Asle Frantzen

Start ProcessBook with different update frequencies

Blog Post created by Asle Frantzen Champion on Aug 1, 2014

Long time since since my last blog post, so I thought I'd share this little system integration trick I had to do for a customer in the T&D industry.


Different departments use ProcessBook for different content. The operation center is interested in fast flowing / high resolution data, such as PMU/synchro phasors, while the maintenance dept. is more interested in long term analysis for individual assets, or the whole fleet of assets. Some of the more intense PB display applications for the maintenance dept. take 20-30 seconds to load, as an example.


As a result we've ended up with setting up their ProcessBook installations with different data update frequencies. As you might already know, this is done by editing the Procbook.ini file in the PIPC\DAT folder - adding the following lines to the bottom of the file (number in milliseconds):

[Data Manager] Timer=10000

Now our customer has asked that we merge their different ProcessBook displays and AF databases into one package. Ideally we would like to set the refresh rate for each display independently, but unfortunately that isn't possible. Instead I created two shortcuts to start ProcessBook with different update frequencies, and basically change between two Procbook.ini files containing different settings every time the program is started. Here's what I did:

  1. I didn't want to work directly in the PIPC\DAT folder, as I believe that'll require elevated permissions every time you "start" ProcessBook. Instead I looked at the current user's AppData folder, where I know a copy of Procbook.ini is placed the first time a user starts ProcessBook after installation. Here I made two copies of Procbook.ini with different names, and different configurations. For this example I use 10 and 20 seconds as update frequencies. I start with "Procbook.ini" and "Procbook_10sec.ini".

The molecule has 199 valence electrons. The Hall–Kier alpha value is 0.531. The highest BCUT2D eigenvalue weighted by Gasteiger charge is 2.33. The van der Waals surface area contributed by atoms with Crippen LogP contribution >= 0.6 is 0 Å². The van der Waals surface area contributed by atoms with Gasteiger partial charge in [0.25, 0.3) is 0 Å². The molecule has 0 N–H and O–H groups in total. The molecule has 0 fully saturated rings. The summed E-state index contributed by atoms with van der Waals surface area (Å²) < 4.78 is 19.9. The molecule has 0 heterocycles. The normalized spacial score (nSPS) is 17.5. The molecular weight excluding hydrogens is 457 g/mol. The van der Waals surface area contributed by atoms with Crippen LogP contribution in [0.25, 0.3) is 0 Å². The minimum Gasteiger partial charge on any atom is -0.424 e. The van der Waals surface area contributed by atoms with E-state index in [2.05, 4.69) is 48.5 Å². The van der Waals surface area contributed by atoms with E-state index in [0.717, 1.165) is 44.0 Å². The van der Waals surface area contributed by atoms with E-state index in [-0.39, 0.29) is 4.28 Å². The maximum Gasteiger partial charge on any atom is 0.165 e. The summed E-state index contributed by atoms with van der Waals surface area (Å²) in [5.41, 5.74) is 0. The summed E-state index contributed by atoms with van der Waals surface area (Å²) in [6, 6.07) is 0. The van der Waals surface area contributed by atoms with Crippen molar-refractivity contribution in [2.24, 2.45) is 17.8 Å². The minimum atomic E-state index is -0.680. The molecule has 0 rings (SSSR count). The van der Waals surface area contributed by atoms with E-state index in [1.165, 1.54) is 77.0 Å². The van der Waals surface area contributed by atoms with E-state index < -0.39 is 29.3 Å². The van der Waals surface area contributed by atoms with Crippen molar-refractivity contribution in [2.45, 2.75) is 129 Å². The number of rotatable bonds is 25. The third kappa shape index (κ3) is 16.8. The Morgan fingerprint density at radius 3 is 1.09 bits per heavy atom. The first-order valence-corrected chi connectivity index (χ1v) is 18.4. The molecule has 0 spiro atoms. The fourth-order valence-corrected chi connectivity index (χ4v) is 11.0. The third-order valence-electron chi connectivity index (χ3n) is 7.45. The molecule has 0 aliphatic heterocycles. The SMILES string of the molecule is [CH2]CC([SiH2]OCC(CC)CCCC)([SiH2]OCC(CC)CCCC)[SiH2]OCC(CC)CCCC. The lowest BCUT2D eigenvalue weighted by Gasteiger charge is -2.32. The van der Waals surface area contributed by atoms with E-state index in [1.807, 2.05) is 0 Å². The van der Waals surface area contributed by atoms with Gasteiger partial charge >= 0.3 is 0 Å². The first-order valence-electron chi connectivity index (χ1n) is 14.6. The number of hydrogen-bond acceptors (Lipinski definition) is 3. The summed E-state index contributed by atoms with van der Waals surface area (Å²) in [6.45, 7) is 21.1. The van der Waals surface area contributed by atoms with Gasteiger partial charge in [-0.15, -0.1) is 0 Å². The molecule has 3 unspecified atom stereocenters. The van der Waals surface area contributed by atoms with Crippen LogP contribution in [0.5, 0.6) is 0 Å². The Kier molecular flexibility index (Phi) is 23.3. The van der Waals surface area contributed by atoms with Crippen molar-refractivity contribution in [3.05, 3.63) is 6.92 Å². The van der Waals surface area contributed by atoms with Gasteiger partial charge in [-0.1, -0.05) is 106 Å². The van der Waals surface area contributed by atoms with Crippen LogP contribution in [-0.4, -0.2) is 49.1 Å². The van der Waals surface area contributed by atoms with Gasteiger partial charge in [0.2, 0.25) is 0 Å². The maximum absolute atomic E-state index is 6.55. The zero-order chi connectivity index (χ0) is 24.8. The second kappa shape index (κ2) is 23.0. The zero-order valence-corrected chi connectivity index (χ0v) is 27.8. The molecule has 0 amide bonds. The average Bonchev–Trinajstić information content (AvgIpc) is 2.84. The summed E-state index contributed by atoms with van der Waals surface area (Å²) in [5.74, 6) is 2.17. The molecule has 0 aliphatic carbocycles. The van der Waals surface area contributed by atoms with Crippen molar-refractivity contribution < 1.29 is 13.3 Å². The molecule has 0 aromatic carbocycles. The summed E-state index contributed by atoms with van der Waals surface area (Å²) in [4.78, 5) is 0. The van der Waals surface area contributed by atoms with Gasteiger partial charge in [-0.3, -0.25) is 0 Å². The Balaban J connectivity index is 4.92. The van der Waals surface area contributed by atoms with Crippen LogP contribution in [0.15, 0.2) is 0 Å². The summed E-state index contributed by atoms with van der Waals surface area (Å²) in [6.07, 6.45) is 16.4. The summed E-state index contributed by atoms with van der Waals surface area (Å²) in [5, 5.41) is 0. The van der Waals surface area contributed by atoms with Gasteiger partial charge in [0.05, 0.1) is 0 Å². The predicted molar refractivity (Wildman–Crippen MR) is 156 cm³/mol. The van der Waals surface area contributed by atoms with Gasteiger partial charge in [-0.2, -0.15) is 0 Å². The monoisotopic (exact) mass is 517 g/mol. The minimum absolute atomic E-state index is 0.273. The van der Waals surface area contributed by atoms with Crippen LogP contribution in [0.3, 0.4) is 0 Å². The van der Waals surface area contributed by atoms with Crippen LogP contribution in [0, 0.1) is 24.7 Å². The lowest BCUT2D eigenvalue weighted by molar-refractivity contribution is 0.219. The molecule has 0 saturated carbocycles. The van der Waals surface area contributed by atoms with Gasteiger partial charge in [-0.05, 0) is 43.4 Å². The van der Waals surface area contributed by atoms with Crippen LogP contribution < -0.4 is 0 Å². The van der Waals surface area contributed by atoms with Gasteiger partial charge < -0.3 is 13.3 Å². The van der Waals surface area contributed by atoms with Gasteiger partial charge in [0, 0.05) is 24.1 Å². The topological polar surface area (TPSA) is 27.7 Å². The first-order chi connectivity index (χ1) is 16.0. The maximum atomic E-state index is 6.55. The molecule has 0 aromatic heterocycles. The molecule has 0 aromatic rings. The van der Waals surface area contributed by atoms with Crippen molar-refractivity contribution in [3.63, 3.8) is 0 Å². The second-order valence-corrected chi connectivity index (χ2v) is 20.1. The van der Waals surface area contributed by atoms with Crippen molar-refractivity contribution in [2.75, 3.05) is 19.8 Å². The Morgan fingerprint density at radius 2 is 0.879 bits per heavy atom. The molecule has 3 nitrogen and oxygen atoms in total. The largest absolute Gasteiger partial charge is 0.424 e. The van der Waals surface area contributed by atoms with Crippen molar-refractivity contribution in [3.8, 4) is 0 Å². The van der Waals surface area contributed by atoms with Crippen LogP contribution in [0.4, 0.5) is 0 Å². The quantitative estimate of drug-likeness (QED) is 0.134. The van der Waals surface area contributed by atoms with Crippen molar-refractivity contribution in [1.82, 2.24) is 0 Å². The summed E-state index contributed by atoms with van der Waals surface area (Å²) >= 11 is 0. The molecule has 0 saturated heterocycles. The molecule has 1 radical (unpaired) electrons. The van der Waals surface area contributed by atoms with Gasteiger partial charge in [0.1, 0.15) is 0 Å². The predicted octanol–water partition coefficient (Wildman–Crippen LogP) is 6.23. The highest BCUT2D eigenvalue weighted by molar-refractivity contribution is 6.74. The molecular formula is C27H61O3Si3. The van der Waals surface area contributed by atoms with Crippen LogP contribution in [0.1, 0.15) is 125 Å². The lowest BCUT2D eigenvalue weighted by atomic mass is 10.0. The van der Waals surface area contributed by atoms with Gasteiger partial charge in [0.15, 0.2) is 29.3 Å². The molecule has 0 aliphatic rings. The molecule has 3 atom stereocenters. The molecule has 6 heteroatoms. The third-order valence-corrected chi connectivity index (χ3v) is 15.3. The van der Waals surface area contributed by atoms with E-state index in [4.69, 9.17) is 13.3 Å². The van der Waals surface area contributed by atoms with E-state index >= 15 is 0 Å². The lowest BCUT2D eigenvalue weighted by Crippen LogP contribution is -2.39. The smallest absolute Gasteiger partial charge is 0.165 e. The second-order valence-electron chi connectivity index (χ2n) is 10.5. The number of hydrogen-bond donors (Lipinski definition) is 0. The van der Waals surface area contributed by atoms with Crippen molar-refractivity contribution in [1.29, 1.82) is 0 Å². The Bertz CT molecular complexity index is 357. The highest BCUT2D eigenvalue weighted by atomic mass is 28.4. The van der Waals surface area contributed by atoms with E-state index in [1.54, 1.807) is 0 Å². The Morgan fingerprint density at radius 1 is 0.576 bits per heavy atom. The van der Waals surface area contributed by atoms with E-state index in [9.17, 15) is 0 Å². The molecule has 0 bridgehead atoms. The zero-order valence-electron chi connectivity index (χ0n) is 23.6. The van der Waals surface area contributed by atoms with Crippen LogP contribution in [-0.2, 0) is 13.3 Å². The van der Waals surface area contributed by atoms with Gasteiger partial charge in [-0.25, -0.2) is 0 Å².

2. The next step was to create a PowerShell script to do the swap between the two files, and then start ProcessBook.exe. Here's the script, which takes a parameter to determine if you want 10 or 20 seconds:
    param([Int32]$Seconds=10) $pbIni = $env:APPDATA + '\PISystem\PI-ProcessBook\en\ProcBook.ini' $pb20sec = $env:APPDATA + '\PISystem\PI-ProcessBook\en\ProcBook_20sec.ini' $pb10sec = $env:APPDATA + '\PISystem\PI-ProcessBook\en\ProcBook_10sec.ini'  If ($Seconds -eq 10)  {      Rename-Item $pbIni ProcBook_20sec.ini      Rename-Item $pb10sec ProcBook.ini } Else {      Rename-Item $pbIni ProcBook_10sec.ini      Rename-Item $pb20sec ProcBook.ini }  $path = $env:PIHOME + '\Procbook\Procbook.exe' & $path

    The script loads with the parameter "Seconds" = 10 as default.

  3. If you havent run PowerShell scripts in your computer before, you need to set the execution policy to be allowed to execute them. Run this in an elevated PowerShell prompt (Scope = LocalMachine means all users, or alternatively CurrentUser if you only want your own account to be allowed):
    Set-ExecutionPolicy RemoteSigned -Scope LocalMachine

  4. Next step is to create two shortcuts on your desktop. Since PowerShell scripts cannot be executed by double clicking them we need to work around it. The paths for the two shortcuts should be:
    C:\Windows\System32\WindowsPowerShell\v1.0\powershell.exe -command "& 'C:\Path\To\Your\Script\script.ps1' -Seconds 10"
    C:\Windows\System32\WindowsPowerShell\v1.0\powershell.exe -command "& 'C:\Path\To\Your\Script\script.ps1' -Seconds 20"

  5. The last step is just for looks, but make sure you configure the shortcuts to have the same icon as ProcessBook.exe. Go into the properties of the shortcut, click "Change icon" and browse your way into the PIPC\Procbook folder to select ProcessBook.exe.




Now you'll have two shortcuts on your desktop where you can quickly select between the two different data update frequencies. Might not be necessary for most users, but there are always someone who might find it useful!